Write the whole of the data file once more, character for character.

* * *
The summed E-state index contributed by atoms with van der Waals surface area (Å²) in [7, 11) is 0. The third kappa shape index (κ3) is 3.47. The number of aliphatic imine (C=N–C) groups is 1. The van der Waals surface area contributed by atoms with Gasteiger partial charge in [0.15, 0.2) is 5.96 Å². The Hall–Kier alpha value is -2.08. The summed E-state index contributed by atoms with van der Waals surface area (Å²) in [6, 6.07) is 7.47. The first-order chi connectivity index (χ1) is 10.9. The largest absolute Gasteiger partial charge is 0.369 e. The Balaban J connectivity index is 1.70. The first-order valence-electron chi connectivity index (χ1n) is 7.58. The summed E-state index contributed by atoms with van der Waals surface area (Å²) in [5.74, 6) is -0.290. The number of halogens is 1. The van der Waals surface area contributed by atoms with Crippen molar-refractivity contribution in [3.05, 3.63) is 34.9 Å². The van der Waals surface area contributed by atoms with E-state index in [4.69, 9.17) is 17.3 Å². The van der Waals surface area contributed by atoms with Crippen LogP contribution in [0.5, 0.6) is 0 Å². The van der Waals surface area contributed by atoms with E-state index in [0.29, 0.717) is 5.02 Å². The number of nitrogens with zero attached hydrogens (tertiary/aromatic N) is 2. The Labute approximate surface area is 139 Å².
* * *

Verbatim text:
The summed E-state index contributed by atoms with van der Waals surface area (Å²) in [7, 11) is 0. The third kappa shape index (κ3) is 3.47. The number of aliphatic imine (C=N–C) groups is 1. The van der Waals surface area contributed by atoms with Gasteiger partial charge in [0.15, 0.2) is 5.96 Å². The Hall–Kier alpha value is -2.08. The summed E-state index contributed by atoms with van der Waals surface area (Å²) in [6, 6.07) is 7.47. The first-order chi connectivity index (χ1) is 10.9. The largest absolute Gasteiger partial charge is 0.369 e. The Balaban J connectivity index is 1.70. The first-order valence-electron chi connectivity index (χ1n) is 7.58. The summed E-state index contributed by atoms with van der Waals surface area (Å²) in [5.74, 6) is -0.290. The number of halogens is 1. The van der Waals surface area contributed by atoms with Crippen molar-refractivity contribution in [3.05, 3.63) is 34.9 Å². The van der Waals surface area contributed by atoms with E-state index in [4.69, 9.17) is 17.3 Å². The van der Waals surface area contributed by atoms with Crippen LogP contribution in [0.5, 0.6) is 0 Å². The van der Waals surface area contributed by atoms with E-state index in [0.29, 0.717) is 5.02 Å². The number of nitrogens with zero attached hydrogens (tertiary/aromatic N) is 2. The Labute approximate surface area is 139 Å².